In my last post, I discussed how the framework from “The Five Dysfunctions of a Team: A Leadership Fable” by Patrick Lencioni can illustrate how and why adopting Agile Marketing and the scrum process leads to success. And I drilled-down on the second dysfunction: fear of conflict.
Picking up from that point, let’s look at the third dysfunction: lack of commitment. This stems directly from the fear of conflict. And that probably isn’t obvious to a lot of people. In short, when team members fear conflict, they don’t have meaningful discussion and important issues don’t get resolved. And most people won’t truly “buy in” to a decision if they feel like they didn’t have input or that their input wasn’t taken seriously. This leads to some obvious symptoms in team behavior:
- Ambiguous decisions and goals
- Analysis paralysis for really important decisions
Why? Without feeling an issue has been given its due diligence, people only agree in vague terms to ambiguous objectives – anything more specific would’ve required resolving conflicting view points and opinions. And if the matter at hand is really important, people avoid that like an albatross. Rather than admit they don’t want to be held accountable for it, they deem it needs more research until the answer becomes incontrovertibly clear to everyone (which rarely happens).
So how does the Agile Marketing philosophy and the scrum process address this dysfunction?
- Agile Marketers value validated learning over opinions and conventions
That’s straight out of the Agile Marketing Manifesto. And it’s a wordy way of saying that we try to use data to make decisions because data doesn’t lie. Obviously, if we have objective metrics to base decisions upon, it eliminates a lot of room for ambiguity. And as marketing technologies continue to advance, we are finding more and more ways of getting compelling data to use in more and more situations.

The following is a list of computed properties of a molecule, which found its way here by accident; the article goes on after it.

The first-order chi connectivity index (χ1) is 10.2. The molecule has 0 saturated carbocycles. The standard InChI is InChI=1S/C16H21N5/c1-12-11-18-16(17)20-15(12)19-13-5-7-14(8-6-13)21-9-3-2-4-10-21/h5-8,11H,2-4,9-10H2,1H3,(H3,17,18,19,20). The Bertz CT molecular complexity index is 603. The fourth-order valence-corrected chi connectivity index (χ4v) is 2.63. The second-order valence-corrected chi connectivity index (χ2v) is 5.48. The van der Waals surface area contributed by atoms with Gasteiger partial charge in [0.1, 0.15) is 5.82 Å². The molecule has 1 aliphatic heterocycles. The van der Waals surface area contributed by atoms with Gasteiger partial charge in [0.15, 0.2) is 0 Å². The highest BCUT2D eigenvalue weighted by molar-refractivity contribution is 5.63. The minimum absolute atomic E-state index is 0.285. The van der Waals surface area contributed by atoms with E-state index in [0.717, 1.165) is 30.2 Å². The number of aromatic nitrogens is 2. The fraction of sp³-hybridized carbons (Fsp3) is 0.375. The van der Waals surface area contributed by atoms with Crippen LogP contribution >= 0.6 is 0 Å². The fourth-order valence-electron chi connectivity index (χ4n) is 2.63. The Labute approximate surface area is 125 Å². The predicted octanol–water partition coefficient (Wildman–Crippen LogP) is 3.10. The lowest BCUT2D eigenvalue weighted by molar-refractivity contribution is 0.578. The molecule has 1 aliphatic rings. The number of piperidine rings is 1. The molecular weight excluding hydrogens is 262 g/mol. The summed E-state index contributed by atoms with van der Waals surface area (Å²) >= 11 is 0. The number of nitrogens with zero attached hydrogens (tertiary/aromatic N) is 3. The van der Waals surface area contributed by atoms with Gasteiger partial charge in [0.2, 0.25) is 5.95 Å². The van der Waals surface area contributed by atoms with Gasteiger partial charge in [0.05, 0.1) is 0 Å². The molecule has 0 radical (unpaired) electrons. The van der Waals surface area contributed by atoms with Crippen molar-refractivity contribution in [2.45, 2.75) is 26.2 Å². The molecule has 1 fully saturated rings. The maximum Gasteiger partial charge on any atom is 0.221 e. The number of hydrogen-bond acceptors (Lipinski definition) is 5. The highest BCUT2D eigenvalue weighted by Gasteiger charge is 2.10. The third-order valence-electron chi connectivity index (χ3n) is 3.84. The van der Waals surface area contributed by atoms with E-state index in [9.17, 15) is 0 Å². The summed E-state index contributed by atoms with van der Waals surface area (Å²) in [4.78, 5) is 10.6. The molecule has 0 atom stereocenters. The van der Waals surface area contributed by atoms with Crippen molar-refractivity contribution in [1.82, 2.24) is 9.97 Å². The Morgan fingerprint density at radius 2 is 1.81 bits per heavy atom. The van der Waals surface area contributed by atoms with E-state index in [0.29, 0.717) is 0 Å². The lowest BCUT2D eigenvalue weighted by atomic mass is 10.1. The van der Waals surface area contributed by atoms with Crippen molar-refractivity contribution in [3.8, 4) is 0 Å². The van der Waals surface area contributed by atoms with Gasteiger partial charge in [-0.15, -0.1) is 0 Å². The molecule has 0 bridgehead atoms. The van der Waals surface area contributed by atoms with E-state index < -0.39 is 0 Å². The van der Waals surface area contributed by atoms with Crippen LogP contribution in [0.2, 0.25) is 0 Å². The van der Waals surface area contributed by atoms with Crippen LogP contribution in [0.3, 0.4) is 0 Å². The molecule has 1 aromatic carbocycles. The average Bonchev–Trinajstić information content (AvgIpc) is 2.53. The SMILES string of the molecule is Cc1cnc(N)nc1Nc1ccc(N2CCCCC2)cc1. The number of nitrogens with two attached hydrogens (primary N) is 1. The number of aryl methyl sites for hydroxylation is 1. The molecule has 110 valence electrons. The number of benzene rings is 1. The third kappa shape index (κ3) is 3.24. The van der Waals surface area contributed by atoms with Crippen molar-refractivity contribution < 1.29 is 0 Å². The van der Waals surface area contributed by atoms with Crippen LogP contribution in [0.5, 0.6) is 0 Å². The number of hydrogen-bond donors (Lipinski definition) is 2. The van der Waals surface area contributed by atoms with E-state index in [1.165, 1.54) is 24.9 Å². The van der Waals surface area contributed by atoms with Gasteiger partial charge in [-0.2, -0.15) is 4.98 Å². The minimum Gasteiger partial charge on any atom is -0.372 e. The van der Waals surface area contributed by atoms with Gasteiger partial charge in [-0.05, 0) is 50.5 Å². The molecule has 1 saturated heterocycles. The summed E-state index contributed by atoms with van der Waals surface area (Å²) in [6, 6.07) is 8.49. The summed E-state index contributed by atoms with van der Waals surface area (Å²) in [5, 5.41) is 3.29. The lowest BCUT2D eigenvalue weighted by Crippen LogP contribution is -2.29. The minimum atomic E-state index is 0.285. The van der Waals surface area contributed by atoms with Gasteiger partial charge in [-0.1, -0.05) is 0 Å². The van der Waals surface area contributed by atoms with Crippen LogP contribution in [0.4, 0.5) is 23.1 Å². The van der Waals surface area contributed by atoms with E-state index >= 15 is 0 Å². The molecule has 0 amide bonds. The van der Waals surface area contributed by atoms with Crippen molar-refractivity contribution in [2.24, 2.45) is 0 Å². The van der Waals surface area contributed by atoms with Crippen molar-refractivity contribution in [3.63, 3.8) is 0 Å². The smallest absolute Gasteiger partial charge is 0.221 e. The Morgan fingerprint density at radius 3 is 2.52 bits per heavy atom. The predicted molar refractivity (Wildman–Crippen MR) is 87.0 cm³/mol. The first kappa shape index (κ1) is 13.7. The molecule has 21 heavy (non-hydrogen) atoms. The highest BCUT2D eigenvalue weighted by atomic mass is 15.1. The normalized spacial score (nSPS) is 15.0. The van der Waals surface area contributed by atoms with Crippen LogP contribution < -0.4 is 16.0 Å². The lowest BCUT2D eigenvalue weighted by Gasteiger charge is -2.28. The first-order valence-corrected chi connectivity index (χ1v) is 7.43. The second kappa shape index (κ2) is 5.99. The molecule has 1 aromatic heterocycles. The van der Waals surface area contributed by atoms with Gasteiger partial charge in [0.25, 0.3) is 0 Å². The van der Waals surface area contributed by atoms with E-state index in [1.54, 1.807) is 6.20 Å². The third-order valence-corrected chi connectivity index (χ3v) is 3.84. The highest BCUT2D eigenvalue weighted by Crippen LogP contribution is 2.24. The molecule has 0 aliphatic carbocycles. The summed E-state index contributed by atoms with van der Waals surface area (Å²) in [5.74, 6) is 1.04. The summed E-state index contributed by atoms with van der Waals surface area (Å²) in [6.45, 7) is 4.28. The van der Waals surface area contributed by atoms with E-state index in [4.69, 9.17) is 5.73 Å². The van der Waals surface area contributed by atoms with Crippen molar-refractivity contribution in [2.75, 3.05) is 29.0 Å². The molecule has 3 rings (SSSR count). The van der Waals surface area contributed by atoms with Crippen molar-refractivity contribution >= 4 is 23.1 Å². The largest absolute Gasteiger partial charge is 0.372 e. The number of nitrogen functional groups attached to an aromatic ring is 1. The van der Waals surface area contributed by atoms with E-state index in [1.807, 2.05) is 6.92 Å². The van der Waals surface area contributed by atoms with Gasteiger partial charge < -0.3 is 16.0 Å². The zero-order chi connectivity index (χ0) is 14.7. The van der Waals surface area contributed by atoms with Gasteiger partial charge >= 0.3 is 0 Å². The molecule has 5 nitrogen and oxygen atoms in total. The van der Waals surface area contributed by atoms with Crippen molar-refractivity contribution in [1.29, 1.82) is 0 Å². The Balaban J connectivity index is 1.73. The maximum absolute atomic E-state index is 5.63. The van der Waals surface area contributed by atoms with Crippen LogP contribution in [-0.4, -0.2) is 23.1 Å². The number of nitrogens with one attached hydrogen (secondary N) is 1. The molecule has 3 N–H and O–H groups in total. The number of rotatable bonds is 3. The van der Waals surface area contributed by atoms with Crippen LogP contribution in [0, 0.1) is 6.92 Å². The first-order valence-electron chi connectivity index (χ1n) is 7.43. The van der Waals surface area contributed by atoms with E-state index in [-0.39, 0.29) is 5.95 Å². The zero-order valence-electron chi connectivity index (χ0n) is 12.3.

- Scrum requires unambiguous goals for each sprint
When teams go through a sprint planning meeting, the Marketing Owner decides what work to focus on from the marketing backlog. And the Marketing Owner and the Team discuss the work, particular the definition of “done” and any acceptance criteria. This means that the team produces a public plan for each sprint that clearly states what work will be the focus of that sprint and what objective criteria that work will be measured by. If you follow the scrum process, there’s little room for ambiguity there.
- Scrum requires unambiguous work tasks for each sprint
In that same sprint planning meeting, the Team has to break-down each work item from the backlog into the tasks that individual team members must accomplish before that work item is complete. And these are broken down such that they can also be estimated in terms of hours of effort. This means that the same public sprint plan mentioned in the previous point also lists all the detailed activities that the team members will perform that sprint. Again, if you follow the scrum process, there’s little room for ambiguity there.
- Scrum requires sprint plans to be public commitments to stakeholders
I intentionally qualified the sprint plans as “public” in the previous points because that’s an important aspect of scrum. It’s not enough to come up with a detailed plan that the Marketing Owner and Team agree upon – those roles must be committed to that plan enough that they are comfortable sharing that plan with the business stakeholders who care about the work being done. It’s not a secret plan meant to surprise everyone with results at the end of the sprint – it’s a public commitment that the team strives to live up to every day.
Just like last time, I could probably go on and on about this dysfunction and how Agile Marketing philosophy and scrum do a great job of beating it to death. Hopefully you get the idea. And if you recognize this dysfunction, you see how adopting Agile Marketing and the scrum process will lead to success. Of course, we’ve only addressed three of five dysfunctions – next time I’ll discuss “Avoidance of Accountability”.